How Much Does a 500,000 volt Electrical Transformer Cost?

True Stories from the 20th Century at Pacificorp

By John Cheek[1]

© May 2004

How Much does a 500,000 volt Electrical Transformer Cost?

I spent eight years of my career as the Project Manager on a 550-mile long 500,000-volt electric transmission line. The project attracted a lot of media attention and much of the positive attention was generated by press releases written by Glen Gillispie or Delores Chenoweth of Pacific’s Communication Department. I found most television and radio reporters are nice and treated me fairly. One exception occurred when a rookie reporter from a Portland TV station grilled me with questions suggesting that the line might kill hundreds and hundreds of ducks who would fly into the line in the Klamath Basin. Not getting the answers she wanted her bias finally spilled over with a frustrated comment to her cameraman, “Shut it down. I’m not getting what I want.” The evening television news showed hundreds of ducks flying along while the reporter overtalked about the danger of the ducks colliding with the proposed transmission line.

My favorite TV interview occurred in Medford, Oregon. The local TV was covering the first electric transformer being brought in from the factory. As the large oversize truck, named “Enormous,” with the huge transformer aboard came into the waiting TV setup behind me the reporter asked, “How much did that monstrous transformer cost?”

My boss, Steve Roussos, a big gruff Greek electrical engineer, had provided me with a crib sheet containing all the technical information for answering any possible question I might be asked about the transformer. Oh crap, I though. I had studied that crib sheet thoroughly on the hour long flight from Portland to Medford and the cost of the transformer was not on that sheet. The crib sheet had all the electrical data and the physical data but I was certain the cost was not included.

Fortunately, a fellow employee, Bob Beadnell, had recently told me a humorous and, fortunately, a relevant story. Bob managed a large coal fired generating plant near Centralia, Washington. A State politician on a dignitary tour of the plant asked him how much the plant weighed? The obvious answer is, “That’s a stupid question. Who cares?” However, by definition, a politician never asks a stupid question. Of course Beadnell had no idea what the plant weighted but he knew how much it had cost and he had recently read that nearly all manufactured things cost about one dollar per pound. So, he just switched the dollars of costs to pounds and told the politician who was duly impressed.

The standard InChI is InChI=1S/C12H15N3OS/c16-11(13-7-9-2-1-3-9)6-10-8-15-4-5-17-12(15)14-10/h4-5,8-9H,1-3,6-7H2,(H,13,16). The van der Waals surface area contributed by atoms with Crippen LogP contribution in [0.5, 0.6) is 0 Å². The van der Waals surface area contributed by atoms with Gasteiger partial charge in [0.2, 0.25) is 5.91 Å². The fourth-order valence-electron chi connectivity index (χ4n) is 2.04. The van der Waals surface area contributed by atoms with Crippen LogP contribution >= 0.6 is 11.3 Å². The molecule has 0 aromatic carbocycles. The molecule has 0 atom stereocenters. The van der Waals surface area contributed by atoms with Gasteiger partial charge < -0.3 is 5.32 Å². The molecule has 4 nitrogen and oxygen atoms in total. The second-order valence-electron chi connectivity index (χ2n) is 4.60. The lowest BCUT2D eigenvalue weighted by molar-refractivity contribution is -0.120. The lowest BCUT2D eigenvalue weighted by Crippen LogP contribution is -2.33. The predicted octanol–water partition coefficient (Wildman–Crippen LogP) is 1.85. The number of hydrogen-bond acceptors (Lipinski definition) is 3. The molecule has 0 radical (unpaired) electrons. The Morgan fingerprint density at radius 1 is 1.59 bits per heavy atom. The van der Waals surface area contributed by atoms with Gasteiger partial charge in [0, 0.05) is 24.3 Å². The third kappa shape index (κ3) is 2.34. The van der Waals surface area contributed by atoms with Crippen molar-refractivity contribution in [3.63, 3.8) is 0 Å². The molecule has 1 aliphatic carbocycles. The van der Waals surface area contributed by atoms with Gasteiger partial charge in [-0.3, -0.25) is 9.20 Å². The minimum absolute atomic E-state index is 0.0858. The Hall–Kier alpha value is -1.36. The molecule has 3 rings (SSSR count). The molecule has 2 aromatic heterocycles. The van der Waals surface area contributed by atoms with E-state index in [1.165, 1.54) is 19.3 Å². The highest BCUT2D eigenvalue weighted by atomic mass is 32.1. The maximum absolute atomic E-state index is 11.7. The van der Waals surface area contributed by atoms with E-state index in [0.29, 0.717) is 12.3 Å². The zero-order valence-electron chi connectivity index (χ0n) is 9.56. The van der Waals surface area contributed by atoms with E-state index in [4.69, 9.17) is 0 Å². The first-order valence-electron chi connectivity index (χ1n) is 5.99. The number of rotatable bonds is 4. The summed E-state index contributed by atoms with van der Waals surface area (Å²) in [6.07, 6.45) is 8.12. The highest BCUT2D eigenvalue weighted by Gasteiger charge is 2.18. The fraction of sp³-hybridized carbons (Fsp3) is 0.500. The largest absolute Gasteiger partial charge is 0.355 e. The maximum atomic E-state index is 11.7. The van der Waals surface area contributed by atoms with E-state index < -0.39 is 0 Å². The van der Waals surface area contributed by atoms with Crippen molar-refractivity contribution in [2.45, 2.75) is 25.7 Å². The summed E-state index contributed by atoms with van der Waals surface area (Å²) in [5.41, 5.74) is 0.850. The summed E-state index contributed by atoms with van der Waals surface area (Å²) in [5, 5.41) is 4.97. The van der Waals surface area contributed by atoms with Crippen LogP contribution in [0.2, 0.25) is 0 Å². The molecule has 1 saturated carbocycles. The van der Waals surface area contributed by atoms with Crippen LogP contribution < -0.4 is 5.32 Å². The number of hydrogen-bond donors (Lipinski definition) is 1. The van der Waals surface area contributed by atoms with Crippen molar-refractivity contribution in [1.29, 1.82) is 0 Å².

My situation was the reverse. I knew how much the transformer weighed but didn’t have the slightest idea of its cost. What the heck, I just switched pounds to dollars and said it confidently into the TV camera.

Back in Portland Roussos asked me how the interview went? “It didn’t go well at all,” I said. “The TV reporter asked me a question for which the answer was not on that crib sheet you gave me”

“What did he ask?” replied Roussos with a look of astonishment.

“He asked me how much the transformer cost. That was not on your crib sheet so I used the Beadnell technique to answer.”

“What the hell are you talking about, Cheek?

I told Roussos about switching the weight to dollars and using that as my answer.

“You what? That can’t possibly be.” Then he started digging through a file drawer, came up with a piece of paper and exclaimed, “Well, I’ll be damned. It’s within a few percent.”

[1] Mr. Cheek has written dozens short stories under the general headings of True Stores from the 20th Century at Pacificorp and Digressions of J. Charles. He is also the author of the novel Stay Safe, Buddy – A Story of Humor and Horror during the Korean War,300 pages, Publish America ISBN # 159286631X

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